14. The apparatus according to claim 8, wherein the address location identifies a storage location in a hard drive.
15. A system for testing software having a plurality of data variables and function arguments therein, comprising:
a device under test configured to execute the software including one or more probe instructions in the software;
a tester connected to the device under test, the tester configured to control the device under test so that when a probe instruction is executed, the device under test will:
identify an address location for at least one of the variables or arguments used by the software;
output any data stored in the address location to the tester; and
input data received from the tester into the address location.
16. The system according to claim 15, wherein the data inputted into the address location is a revised version of the data outputted from the address location.
17. The system according to claim 15, wherein the data inputted into the address location is the same as the data outputted from the address location.
18. The system according to claim 15, wherein the data inputted into the address location is generated based on data outputted from the address location during a previous iteration.
19. The system according to claim 15, wherein the data inputted into the storage area comprises a test vector of data generated based on data outputted from the address location during a previous iteration.
20. The system according to claim 15, wherein the address location identifies a storage location in a computer memory.
21. The system according to claim 15, wherein the address location identifies a storage location in a hard drive.
22. The system according to claim 15, wherein the tester and the device under test reside in a single unit.
Description
CROSS-REFERENCE TO RELATED APPLICATION

[0001] This application for patent claims the benefit of priority from, and hereby incorporates by reference, U.S. Provisional Patent Application Serial No. 60/412,834 entitled “Bidirectional Probing,” filed with the U.S. Patent and Trademark Office on Sep. 23, 2002.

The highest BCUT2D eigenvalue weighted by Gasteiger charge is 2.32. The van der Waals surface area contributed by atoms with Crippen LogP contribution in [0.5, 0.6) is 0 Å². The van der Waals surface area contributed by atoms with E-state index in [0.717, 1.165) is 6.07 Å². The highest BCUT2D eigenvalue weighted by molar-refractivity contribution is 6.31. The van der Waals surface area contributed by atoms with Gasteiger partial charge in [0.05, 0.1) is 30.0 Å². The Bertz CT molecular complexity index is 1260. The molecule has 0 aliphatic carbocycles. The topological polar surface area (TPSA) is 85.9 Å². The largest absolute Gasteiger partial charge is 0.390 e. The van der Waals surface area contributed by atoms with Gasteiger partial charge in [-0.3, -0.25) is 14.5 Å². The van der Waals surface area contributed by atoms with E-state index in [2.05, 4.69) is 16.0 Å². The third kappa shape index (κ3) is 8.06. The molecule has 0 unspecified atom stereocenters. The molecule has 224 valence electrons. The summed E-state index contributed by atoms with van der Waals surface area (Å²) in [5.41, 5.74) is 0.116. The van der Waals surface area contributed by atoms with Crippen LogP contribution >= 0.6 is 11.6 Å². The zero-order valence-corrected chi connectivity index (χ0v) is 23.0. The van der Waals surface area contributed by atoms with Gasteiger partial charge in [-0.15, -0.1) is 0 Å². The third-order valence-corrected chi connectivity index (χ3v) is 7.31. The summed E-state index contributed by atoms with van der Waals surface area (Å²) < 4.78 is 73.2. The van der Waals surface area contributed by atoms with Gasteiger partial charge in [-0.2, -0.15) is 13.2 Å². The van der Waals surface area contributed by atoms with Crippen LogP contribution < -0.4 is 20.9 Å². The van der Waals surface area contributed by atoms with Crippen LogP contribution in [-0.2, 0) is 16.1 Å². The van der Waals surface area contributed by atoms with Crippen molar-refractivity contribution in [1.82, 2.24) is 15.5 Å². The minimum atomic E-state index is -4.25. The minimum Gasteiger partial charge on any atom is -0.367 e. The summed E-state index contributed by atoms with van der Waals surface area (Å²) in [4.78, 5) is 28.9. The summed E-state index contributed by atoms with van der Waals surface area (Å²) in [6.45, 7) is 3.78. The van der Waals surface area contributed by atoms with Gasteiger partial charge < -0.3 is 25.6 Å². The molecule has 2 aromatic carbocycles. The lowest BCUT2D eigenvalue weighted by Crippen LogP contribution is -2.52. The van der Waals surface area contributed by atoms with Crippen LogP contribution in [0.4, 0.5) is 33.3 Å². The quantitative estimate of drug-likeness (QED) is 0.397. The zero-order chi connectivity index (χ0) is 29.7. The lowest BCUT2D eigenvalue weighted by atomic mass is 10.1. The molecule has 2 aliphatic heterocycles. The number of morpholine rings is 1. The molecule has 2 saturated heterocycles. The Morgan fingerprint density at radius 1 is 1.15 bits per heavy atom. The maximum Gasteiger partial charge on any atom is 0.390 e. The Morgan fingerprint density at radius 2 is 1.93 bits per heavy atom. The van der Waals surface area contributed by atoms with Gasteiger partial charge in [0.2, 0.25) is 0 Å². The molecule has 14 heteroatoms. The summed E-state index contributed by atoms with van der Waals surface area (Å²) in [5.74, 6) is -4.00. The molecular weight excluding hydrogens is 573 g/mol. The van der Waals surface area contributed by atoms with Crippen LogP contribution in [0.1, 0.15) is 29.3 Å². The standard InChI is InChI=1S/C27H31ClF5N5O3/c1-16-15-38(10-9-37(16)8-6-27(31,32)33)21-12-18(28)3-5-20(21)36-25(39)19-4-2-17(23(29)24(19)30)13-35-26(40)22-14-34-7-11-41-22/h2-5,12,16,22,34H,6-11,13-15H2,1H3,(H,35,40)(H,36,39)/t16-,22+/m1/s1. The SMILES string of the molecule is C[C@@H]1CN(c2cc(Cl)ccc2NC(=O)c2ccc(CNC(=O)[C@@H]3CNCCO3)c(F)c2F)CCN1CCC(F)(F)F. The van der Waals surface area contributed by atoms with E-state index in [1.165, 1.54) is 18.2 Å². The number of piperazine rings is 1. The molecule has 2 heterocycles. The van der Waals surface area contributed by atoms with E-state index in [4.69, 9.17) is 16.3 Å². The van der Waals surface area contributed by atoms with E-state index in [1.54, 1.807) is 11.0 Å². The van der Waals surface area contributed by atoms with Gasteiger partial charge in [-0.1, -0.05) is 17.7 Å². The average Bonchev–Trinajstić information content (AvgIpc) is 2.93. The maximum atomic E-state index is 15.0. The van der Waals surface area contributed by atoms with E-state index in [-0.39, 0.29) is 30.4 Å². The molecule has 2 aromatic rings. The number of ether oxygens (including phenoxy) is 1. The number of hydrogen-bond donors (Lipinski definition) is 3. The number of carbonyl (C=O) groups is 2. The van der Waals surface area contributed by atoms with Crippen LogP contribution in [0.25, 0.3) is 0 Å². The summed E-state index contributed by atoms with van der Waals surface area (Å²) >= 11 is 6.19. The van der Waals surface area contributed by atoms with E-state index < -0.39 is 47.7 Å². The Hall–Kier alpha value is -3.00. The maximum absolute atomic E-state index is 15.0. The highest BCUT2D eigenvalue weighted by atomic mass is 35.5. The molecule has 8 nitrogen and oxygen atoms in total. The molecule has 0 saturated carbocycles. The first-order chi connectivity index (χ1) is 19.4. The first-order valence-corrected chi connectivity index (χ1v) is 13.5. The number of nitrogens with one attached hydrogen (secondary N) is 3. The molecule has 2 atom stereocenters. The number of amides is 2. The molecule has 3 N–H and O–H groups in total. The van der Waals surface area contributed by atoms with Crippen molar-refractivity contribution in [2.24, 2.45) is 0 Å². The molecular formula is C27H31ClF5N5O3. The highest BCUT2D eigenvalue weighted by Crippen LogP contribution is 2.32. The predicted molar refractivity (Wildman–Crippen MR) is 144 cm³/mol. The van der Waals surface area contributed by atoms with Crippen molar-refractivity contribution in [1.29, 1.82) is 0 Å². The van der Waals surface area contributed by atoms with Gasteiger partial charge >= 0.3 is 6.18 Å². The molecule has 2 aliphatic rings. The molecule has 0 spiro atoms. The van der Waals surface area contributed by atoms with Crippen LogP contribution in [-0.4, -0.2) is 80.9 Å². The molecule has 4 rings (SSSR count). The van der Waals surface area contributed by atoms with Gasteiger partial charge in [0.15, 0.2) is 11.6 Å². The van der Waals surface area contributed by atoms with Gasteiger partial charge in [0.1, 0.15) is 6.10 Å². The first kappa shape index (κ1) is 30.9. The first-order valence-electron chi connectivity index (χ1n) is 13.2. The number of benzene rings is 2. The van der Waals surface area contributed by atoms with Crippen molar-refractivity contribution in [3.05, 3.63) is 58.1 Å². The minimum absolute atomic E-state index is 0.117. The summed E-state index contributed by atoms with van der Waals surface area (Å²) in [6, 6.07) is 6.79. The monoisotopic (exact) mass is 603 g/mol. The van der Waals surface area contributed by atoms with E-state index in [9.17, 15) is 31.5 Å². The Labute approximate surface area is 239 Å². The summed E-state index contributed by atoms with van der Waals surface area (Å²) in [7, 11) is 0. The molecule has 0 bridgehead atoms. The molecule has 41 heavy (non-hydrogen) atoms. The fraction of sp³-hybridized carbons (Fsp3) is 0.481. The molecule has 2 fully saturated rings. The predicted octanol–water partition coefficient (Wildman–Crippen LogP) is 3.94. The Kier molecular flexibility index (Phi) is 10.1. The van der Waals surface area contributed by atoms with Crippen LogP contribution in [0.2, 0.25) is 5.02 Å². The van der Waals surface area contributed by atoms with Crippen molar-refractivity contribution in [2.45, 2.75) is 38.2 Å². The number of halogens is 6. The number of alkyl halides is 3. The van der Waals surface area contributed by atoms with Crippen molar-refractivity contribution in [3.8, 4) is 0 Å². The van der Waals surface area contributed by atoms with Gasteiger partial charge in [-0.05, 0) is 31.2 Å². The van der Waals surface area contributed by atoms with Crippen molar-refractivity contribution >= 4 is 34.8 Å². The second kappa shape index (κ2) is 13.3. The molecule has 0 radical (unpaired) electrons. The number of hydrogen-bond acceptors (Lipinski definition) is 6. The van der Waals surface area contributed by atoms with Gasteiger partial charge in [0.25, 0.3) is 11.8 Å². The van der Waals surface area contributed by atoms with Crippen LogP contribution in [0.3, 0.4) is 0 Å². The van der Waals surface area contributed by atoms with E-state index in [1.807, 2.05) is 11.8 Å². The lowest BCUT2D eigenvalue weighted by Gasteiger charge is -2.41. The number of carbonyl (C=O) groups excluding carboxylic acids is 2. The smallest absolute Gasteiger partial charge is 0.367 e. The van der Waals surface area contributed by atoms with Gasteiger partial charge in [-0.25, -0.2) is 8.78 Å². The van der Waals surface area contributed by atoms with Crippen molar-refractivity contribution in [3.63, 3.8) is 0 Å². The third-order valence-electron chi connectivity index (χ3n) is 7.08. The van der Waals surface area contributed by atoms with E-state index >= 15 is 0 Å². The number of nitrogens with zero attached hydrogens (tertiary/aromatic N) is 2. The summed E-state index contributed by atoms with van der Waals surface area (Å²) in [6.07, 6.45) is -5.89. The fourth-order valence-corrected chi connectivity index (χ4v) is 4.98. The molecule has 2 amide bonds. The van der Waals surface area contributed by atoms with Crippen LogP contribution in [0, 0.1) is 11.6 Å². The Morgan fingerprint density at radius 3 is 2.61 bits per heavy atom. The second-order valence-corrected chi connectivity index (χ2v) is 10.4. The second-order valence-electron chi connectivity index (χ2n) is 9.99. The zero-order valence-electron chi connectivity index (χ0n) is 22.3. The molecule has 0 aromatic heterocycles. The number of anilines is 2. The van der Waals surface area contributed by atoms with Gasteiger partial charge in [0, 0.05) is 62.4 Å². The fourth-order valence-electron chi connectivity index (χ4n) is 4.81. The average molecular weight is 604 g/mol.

BACKGROUND OF THE INVENTION

[0002] 1. Field of the Invention

[0003] The invention is related to testing of software and, in particular, to a method for bi-directional probing of software.

[0004] 2. Description of the Related Art

[0005] Among developers of software, one of the most important requirements is for the software to be reliable. Reliability refers to the ability of a software to operate without failure for a specified amount of time in a specified environment. To ensure a sufficiently high level of reliability, software must be thoroughly tested and debugged prior to release. Usually, the entire software program as a whole is tested, as well as the individual functional components (e.g., function calls, subroutines) that make up the software program. Typically, test vectors are generated containing a series of values for the variables that are required by the software and/or one or more functional components thereof. The variable values are chosen to represent various types of usage conditions and environments in which the software is intended to be run. The test vectors are then applied to the software and/or the one or more functional components thereof, and the variable values are observed and recorded.

[0006] One type of testing that is often performed is called regression analysis, or sometimes verification testing. Regression analysis involves the selective retesting of a software that has been modified in order to fix known problems. The selective retesting is performed in order to ensure that the identified problems have been fixed, and that no other previously working functional components have failed as a result of the reparations. This type of testing is basically a quality control measure to ensure that the modified code still complies with its specified requirements and that any unmodified code has not been affected by the maintenance activity.